LitAg: Türkiye’s Nermin Mollaoğlu and Italian Literary Agency

In News by Olivia Snaije

Quick snapshots from two long-time Frankfurt veterans, Nermin Mollaoğlu of Istanbul and the Italian Literary Agency, on their latest projects.

Merve Diler, left, and Nermin Mollaoğlu, Kalem Agency. Image: Publishing Perspectives, Olivia Snaije

By Olivia Snaije

See also: Nermin Mollaoğlu Opens a Press in the United Kingdom

Kalem’s Nermin Mollaoğlu Celebrates Her 20 Years at Frankfurt

This is is the 20th year at Frankfurter Buchmesse for the Türkiye-based Kalem Agency’s Nermin Mollaoğlu, who recalls her first Frankfurt as being painful. Because she didn’t know anyone, or because she felt lost? Because of my shoes, she replies. They were high-heeled back then. Today she is clad in green sneakers, with a matching green necklace.

Among some of the Publishing Perspectives readership’s best-known literary rights agents, Mollaoğlu began her career as a midwife, then taught literature and moved on to study economic law. Now, she says, her babies are books. She’s in Frankfurt with Merve Diler, part of the seven-women Kalem team at the trade show.

Diler has been with the agency for five years and handles international fiction.

Kalem just wrapped up the 15th edition of the Istanbul International Literature Festival (ITEF), which it has run since 2009. Olga Tokarczuk was the festival’s first guest, “before anyone knew who she was,” Mollaoğlu says.

This year she’s selling rights to her author Burhan Sönmez’s new nonfiction essay about art and humanity. Sönmez, whose books Mollaoğlu has sold into 46 languages, lives in the United Kingdom. He teaches at Cambridge University and is president of PEN International.

He wrote his new book in English.

Note: An earlier edition of this story inaccurately reported that Nermin Mollaoğlu’s Kalem Agency had celebrated its 20th Frankfurt this year. In fact, it’s Kalem founder Mollaoğlu who has reached her own 20th Buchmesse, her agency having been founded in 2005-2006.


At Frankfurt 38 Years for the Italian Literary Agency

Marco Vigevani, founding chairman of the Italian Literary Agency. Image: Publishing Perspectives, Olivia Snaije

It’s Marco Vigevani’s 38th Buchmesse. He’s head of the Italian Literary Agency (TILA) which he says just gave company shares to three of its agents in order to indicate how valuable they are, and to ensure the agency’s continuity.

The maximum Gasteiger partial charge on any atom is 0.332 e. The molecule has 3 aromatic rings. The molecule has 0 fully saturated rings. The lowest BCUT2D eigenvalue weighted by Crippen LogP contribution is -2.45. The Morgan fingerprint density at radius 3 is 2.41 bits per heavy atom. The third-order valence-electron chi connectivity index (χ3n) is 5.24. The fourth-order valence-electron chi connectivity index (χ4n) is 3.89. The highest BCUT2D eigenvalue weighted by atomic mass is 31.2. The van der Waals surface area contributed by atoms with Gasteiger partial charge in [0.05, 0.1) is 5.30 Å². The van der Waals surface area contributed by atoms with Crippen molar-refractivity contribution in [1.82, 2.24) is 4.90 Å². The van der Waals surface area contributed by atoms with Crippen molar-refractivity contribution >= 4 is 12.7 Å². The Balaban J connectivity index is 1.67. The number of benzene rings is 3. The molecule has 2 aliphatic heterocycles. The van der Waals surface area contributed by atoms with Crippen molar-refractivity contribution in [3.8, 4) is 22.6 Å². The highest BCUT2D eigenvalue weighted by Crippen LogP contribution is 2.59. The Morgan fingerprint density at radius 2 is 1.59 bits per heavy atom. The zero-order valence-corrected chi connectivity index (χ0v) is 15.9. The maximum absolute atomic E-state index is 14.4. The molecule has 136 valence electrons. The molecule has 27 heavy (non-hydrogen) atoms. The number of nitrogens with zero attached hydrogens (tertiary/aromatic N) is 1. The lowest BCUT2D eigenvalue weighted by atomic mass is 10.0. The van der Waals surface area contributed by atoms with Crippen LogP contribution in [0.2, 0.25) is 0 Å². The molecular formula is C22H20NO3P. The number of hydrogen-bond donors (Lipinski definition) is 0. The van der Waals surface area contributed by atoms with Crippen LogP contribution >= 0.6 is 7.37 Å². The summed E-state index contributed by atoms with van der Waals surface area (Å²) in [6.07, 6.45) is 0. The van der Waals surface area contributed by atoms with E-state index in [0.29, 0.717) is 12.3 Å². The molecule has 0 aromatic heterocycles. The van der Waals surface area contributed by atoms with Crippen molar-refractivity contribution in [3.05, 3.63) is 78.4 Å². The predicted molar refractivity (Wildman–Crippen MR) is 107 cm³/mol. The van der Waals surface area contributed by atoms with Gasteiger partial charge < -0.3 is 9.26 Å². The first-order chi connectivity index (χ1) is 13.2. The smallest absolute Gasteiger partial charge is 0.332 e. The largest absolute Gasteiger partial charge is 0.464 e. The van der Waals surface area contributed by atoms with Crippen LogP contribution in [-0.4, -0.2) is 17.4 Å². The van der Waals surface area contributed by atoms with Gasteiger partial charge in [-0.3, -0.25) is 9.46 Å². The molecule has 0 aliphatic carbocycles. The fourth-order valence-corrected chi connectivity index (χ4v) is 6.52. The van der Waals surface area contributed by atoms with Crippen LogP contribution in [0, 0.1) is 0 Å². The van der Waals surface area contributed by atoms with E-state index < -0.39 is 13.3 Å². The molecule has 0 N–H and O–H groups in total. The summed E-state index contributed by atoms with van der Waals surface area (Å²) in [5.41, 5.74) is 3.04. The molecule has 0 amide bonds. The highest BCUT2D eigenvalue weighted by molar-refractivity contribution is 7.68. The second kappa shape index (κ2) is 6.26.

One of the books he’s selling is Ugo Barbàra’s I Malarazza (Bad Breed). It’s a historical novel set in the 19th century between Sicily and New York. Vigevani has sold rights in the Netherlands and is negotiating a pre-empt in France.

Many of the agency’s books are in development as television series, such as Elsa Morante’s La Storia (TILA represents Morante’s estate) to Picomedia; Antonio Scurati’s M. Il figlio del secolo, the first volume of a fictional trilogy about Mussolini, to The Apartment/Fremantle; and Fabrizio Gatti’s Bilal, My Journey Undercover in the Market of the New Slaves to Indiana/Sky.


More from Publishing Perspectives on literary agents is here, more on the Turkish market is here, more on the Italian market is here,  and more on Frankfurter Buchmesse is here. More from Publishing Perspectives on international rights is here.

Now available here for your free download, our 2023 Publishing Perspectives Frankfurt Book Fair magazine

Our 75th Frankfurt coverage from our Frankfurt Book Fair Magazine, which has been available throughout the trade show in print, is also available for your free download.

The magazine has more interviews with fellows and grant-program recipients from international publishing markets, as well as previews of programming from our Publishing Perspectives Forum at Frankfurt including our Executive Talks with Penguin Random House worldwide CEO Nihar Malaviya and Nanmeebooks’ Kim Chongsatitwana; highlights of key events at the 75th Frankfurter Buchmesse; and coverage of Frankfurt’s upcoming guest of honor programs (Italy, the Philippines, the Czech Republic) and this year’s Guest of Honor Slovenia.

There’s also news of literary agents and agencies; award-winning books from guest of honor markets; focus articles on artificial intelligence, sustainability; and a forthcoming effort to get more Korean literature into world markets; as well as 75th-anniversary “Frankfurt Moments.”

About the Author

Olivia Snaije

Olivia Snaije is a journalist and editor based in Paris who writes about translation, literature, graphic novels, the Middle East, and multiculturalism. She is the author of three books and has contributed to newspapers and magazines including The Guardian, The Global Post, and The New York Times.